Album Review The Big Moon – Love in the 4th Dimension

The Big Moon – Love in the 4th Dimension

The kind of musical roast that’d have Nigella beaming with pride.

Rating:

In the past The Big Moon have compared their debut album to a roast dinner; a fairly spot-on culinary comparison, as things go. A delicious treat – involving lots of juggling, patience, different elements, and resting periods – along the way, there’s a reason why roasts only come along every odd Sunday. The spuds alone are tricky little blighters to nail, let alone a whole blimmin’ plate-full.

Well, ‘Love in the 4th Dimension’ is the kind of musical roast that’d have Nigella beaming with pride, letting loose mildly suggestive monologues praising the technique and tantalising going on here. There’s plenty of skill going on at the heart of every immediately bite-worthy song. And as it turns out, tracks like ‘Zeds’ – charged with the kind of winky-face innuendo that forms the foundations of old Nige’s cookery empire – would probably get a keenly stamped seal of approval, and all. “I try my hardest to get off… to sleep,” sings Jules Jackson over Celia Archer’s coo-ing lullabies and lush textures, Soph Nathan’s guitar lines snarling and yelping as a lonely night drags on and on, Fern Ford’s crisp snare-thwacks urging things gently on. It’s down a similar avenue to a newly beefed-up recording of ‘Sucker’ – dwelling in darkness, and teasing out threads of hopefulness out the bleak shadows; “I’m with you for life”.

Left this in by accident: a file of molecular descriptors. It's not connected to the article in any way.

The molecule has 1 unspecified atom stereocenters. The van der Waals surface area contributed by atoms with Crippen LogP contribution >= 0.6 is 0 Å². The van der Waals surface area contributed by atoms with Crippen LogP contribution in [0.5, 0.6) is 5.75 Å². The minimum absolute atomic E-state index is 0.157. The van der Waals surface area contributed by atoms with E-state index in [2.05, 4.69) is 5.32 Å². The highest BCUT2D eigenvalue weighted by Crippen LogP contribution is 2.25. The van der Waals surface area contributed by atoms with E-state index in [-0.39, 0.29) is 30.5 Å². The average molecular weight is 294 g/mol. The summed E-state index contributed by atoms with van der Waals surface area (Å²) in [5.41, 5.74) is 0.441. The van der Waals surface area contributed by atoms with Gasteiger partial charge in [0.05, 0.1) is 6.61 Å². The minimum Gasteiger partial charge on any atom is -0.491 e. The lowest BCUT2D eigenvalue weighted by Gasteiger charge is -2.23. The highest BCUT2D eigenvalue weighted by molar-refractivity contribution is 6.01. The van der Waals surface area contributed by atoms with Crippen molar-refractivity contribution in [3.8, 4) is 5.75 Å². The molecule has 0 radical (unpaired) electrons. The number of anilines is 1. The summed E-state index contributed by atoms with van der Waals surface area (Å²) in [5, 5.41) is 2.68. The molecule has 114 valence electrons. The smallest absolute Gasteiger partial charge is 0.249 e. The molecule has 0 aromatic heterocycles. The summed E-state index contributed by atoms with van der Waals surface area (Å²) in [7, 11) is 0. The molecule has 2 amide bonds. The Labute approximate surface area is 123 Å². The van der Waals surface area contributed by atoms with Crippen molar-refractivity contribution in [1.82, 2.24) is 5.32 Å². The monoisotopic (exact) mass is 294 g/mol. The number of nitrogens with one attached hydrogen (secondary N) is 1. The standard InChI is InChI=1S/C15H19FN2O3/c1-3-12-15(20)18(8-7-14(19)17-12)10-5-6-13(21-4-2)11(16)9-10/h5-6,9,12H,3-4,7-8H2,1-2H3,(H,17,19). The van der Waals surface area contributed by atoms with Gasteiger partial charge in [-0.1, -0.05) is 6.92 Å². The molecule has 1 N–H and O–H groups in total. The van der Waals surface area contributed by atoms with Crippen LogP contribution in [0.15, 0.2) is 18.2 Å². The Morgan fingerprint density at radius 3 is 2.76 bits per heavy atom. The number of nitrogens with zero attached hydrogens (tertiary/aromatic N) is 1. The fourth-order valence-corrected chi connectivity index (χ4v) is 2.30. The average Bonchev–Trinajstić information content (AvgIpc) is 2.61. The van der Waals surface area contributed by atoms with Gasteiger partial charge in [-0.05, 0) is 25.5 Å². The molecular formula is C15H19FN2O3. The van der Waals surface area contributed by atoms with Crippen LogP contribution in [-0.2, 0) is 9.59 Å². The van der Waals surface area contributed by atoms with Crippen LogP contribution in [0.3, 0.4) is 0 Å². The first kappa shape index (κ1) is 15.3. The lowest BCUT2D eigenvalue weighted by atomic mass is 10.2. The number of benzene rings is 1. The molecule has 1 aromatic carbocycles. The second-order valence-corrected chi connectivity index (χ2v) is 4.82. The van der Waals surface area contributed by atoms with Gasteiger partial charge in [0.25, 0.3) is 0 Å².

By now, the likes of ‘Sucker’ and ‘The Road’ feel like the sort of songs which’ll stick around for life. They remain blazing beasts, but there’s plenty more of that ilk to be found here. ‘Happy New Year’ tries to recover bleary memories of Auld Lang Syne, despite having a sense of recall like “trying to push an elephant through a sieve”. It’s a lyric that - despite the song’s preoccupation with falling foul of musical cliches – isn’t likely to be repeated. Few bands are as bonkers as this lot, after all.

The smouldering heart of ‘Love In the 4th Dimension’ arrives in the orange-licked shape of ‘Bonfire’; an almighty flame-singed anthem obsessed pursuing the secrets to fire-starting to escape boredom. “Show me how your fingers got in all those pies, I’ll never go away,” urges Jules, presumably hammering down the doors to The 4th Dimension and letting loose wolf-like howls. On all the evidence here, The Big Moon have succeeded in unearthing the secret to a fire debut.

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